By Carol Mattsson, Chapter Newsletter Editor
On September 15, 2013 I joined several other Chapter members in a field trip to visit Sharsmith Herbarium at San Jose State University. The trip was led by Curator Toni Corelli and Assistant Curators Teri Barry and Lars Rosengreen.
The herbarium is named for botanist Carl Sharsmith, who started the herbarium and collected and mounted over 15,000 specimens. We started our tour in the room with the many rows of cabinets holding the herbarium sheets.
The curators had taken out several specimen sheets for us to examine . We learned that the most damage to the specimens is from insects. Thus the first step for a dried, pressed plant specimen to become part of the herbarium collection is to freeze it for a week at -20 degrees F. When we examine the specimen we are to keep the sheet specimen-side up, and not roll or bend it in any way. After we examine the specimen we put the sheet in a special case designated for a refreeze before being restored to its permanent cabinet.
I like ferns so I enjoyed a good look at a specimen of Dryopteris arguta. This specimen had the roots tied to the page with special linen thread, and in other places the specimen was attached to the page with special linen strips. As you can see in the photo, each herbarium sheet has a unique identifying number, called the "accession number." The sheets contain labels identifying the specimen: The lower right is the original label, showing plant name, date collected and by whom, location found, and other information. A second newer, smaller label is being added to all the specimens now, giving the plant's name in the 1993 version of the Jepson Manual.
Other specimen sheets include a "fragment folder," which contains pieces of the plant that may be examined under a microscope . To make the fragment more pliable so it may be placed under a microscope without breaking it, it may be rehydrated in a preservative liquid called Pohl's solution. After the botanist finishes her examination of the fragment, she returns it to the fragment folder, where it dries out again and continues to be preserved.
Large specimens that can't be flattened, such as pine cones, are stored in a separate box. The box contains a specimen label and the specimen sheet and box reference each other. Note how the cone is sewn all around so its pieces remain in place.
One use of the herbarium specimens is for molecular analysis of the plants. The DNA is still found in the plant material. Plant specimens continue to be added to the SJSU Herbarium collection. The curators give priority to plants collected in San Mateo and Santa Clara Counties that have no specimen in the herbarium, or no specimen since the early 1900's.
HOW TO MOUNT A SPECIMEN
After examining the specimens, the tour left the cabinet room and walked across the hall to the Botany lab for a hands-on demonstration of mounting dried plants onto specimen sheets, for storage in the herbarium.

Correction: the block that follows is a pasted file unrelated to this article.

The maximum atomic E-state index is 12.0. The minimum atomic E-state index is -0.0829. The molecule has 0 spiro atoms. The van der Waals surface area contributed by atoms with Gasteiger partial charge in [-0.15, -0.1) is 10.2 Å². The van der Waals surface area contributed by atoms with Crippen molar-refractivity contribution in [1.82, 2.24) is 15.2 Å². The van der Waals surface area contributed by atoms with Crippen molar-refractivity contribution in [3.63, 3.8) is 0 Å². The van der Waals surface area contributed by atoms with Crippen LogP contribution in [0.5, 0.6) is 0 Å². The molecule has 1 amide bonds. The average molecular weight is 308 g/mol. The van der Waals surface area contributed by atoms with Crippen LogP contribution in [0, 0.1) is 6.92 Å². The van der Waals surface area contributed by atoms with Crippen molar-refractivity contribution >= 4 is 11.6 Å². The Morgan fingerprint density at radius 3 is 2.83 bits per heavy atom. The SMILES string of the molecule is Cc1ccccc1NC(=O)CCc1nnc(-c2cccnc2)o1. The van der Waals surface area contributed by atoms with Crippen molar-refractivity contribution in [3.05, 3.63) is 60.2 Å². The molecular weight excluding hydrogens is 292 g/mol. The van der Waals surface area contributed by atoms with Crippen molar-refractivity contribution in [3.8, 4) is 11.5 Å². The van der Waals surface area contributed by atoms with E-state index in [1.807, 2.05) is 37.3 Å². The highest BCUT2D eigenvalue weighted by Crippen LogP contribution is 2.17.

Toni Corelli demonstrated mounting a specimen first. First she laid out the plants on the table to find an arrangement that would all fit on a herbarium sheet, keeping in mind room for the labels and accession number. Next she squeezed some glue out onto the table, then added a little water and stirred it to a certain consistency. Then with a brush she spread out the glue out to about the size of a herbarium sheet.
Toni then placed the plants on the glue and dabbed them with a sponge so every part of the underside of the plant was coated with glue. From there, she picked up the plants with tweezers and transferred them to the new herbarium sheet. She placed layer of waxed paper over the plant, and closed the brown paper folder over the entire herbarium sheet and plant. Then a piece of cardboard went on top, weighted down by bricks enclosed in paper. After a day the glue will have dried and the specimen will be ready to be labeled and stamped with its accession number.
The glue remaining on the table is ready to be spread smooth again to receive the next specimen. But before we did that we admired the "glueprint" that remained where the plant had been. With Toni's encouragement, we all tried our hand at mounting a herbarium specimen. The Assistant Curators Teri and Lars helped us.
Former herbarium curator Natalie Hopkins donated a collection of dried plants specifically for the purpose of volunteers to practice mounting them as specimens.
After our mounting practice, Toni showed us how botanists can use the consortium of California Herbaria website to look up specimens from the SJSU Herbarium online, along with specimens stored at other herbaria. From the website ucjeps.berkeley.edu/consortium/ you may look up any plant in the participant herbaria by scientific name, location, county, collector etc. For each specimen found the search will show all the information found on the specimen label. See more references and websites below.
The last phase of the tour was to walk outside behind Duncan Hall to stroll through the native plant garden. It was a warm sunny day and it was a delight to be amongst the well-maintained plants.
After the tour Toni Corelli sent these references for learning more about The Sharsmith Herbarium in particular and herbaria in general:
A reference book for learning more: The Herbarium Handbook by Bridson and Forman
Also just Google: "herbarium how to" to see many that will answer more of your questions.
The Jepson Interchange:
Consortium of California Herbaria:
Flickr set Sharsmith Herbarium visit September 15, 2013:
Photos from September Sharsmith Herbarium visit from other participants:
http://cnps-scv.org/photos/ and click on "Herbarium"
Toni's Flickr page:
Carl W. Sharsmith Herbarium:
A great book about Carl: O'Neill, Elizabeth Stone, Mountain Sage: The Life of Carl Sharsmith Yosemite Ranger/Naturalist 2nd ed. (1996)